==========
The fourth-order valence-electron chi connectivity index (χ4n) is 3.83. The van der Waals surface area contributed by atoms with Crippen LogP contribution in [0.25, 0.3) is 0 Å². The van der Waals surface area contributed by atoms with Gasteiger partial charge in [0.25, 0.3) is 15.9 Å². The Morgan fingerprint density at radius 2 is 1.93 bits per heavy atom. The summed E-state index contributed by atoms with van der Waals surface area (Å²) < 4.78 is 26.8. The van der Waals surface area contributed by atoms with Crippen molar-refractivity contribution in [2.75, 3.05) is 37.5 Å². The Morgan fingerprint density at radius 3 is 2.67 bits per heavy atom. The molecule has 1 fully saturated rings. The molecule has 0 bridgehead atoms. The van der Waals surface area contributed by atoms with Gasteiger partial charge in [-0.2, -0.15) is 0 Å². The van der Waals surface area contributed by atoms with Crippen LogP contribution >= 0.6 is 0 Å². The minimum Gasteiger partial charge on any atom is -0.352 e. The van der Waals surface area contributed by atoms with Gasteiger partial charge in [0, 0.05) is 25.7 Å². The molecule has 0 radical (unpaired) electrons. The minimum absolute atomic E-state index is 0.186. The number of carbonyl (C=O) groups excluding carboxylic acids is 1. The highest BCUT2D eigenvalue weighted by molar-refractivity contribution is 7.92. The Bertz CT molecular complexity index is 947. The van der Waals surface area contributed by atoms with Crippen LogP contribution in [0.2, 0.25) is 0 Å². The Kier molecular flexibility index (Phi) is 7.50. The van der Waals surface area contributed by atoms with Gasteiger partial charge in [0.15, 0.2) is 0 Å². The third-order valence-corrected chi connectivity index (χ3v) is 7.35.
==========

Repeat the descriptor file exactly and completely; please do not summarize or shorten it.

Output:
The fourth-order valence-electron chi connectivity index (χ4n) is 3.83. The van der Waals surface area contributed by atoms with Crippen LogP contribution in [0.25, 0.3) is 0 Å². The van der Waals surface area contributed by atoms with Gasteiger partial charge in [0.25, 0.3) is 15.9 Å². The Morgan fingerprint density at radius 2 is 1.93 bits per heavy atom. The summed E-state index contributed by atoms with van der Waals surface area (Å²) < 4.78 is 26.8. The van der Waals surface area contributed by atoms with Crippen molar-refractivity contribution in [2.75, 3.05) is 37.5 Å². The Morgan fingerprint density at radius 3 is 2.67 bits per heavy atom. The molecule has 1 fully saturated rings. The molecule has 0 bridgehead atoms. The van der Waals surface area contributed by atoms with Gasteiger partial charge in [-0.2, -0.15) is 0 Å². The van der Waals surface area contributed by atoms with Crippen LogP contribution >= 0.6 is 0 Å². The minimum Gasteiger partial charge on any atom is -0.352 e. The van der Waals surface area contributed by atoms with Gasteiger partial charge in [0, 0.05) is 25.7 Å². The molecule has 0 radical (unpaired) electrons. The minimum absolute atomic E-state index is 0.186. The number of carbonyl (C=O) groups excluding carboxylic acids is 1. The highest BCUT2D eigenvalue weighted by molar-refractivity contribution is 7.92. The Bertz CT molecular complexity index is 947. The van der Waals surface area contributed by atoms with Crippen LogP contribution in [0.2, 0.25) is 0 Å². The Kier molecular flexibility index (Phi) is 7.50. The van der Waals surface area contributed by atoms with Gasteiger partial charge in [0.15, 0.2) is 0 Å². The third-order valence-corrected chi connectivity index (χ3v) is 7.35.